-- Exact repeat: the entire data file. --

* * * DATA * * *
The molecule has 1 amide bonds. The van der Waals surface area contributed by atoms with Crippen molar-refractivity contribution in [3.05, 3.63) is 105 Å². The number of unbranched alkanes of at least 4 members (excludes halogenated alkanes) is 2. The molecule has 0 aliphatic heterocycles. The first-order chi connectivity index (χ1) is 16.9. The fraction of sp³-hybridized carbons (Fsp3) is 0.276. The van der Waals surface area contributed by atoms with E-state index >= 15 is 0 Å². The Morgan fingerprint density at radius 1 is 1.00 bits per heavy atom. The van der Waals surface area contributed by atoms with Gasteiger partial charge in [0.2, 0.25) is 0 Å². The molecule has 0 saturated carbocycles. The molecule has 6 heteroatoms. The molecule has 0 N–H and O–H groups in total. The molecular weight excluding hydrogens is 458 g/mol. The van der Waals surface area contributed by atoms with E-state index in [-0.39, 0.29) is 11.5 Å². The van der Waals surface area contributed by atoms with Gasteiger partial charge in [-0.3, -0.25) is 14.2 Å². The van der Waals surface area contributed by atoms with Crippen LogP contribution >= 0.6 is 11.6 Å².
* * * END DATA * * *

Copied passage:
The molecule has 1 amide bonds. The van der Waals surface area contributed by atoms with Crippen molar-refractivity contribution in [3.05, 3.63) is 105 Å². The number of unbranched alkanes of at least 4 members (excludes halogenated alkanes) is 2. The molecule has 0 aliphatic heterocycles. The first-order chi connectivity index (χ1) is 16.9. The fraction of sp³-hybridized carbons (Fsp3) is 0.276. The van der Waals surface area contributed by atoms with E-state index >= 15 is 0 Å². The Morgan fingerprint density at radius 1 is 1.00 bits per heavy atom. The van der Waals surface area contributed by atoms with Gasteiger partial charge in [0.2, 0.25) is 0 Å². The molecule has 0 saturated carbocycles. The molecule has 6 heteroatoms. The molecule has 0 N–H and O–H groups in total. The molecular weight excluding hydrogens is 458 g/mol. The van der Waals surface area contributed by atoms with E-state index in [-0.39, 0.29) is 11.5 Å². The van der Waals surface area contributed by atoms with Gasteiger partial charge in [-0.3, -0.25) is 14.2 Å². The van der Waals surface area contributed by atoms with Crippen LogP contribution >= 0.6 is 11.6 Å².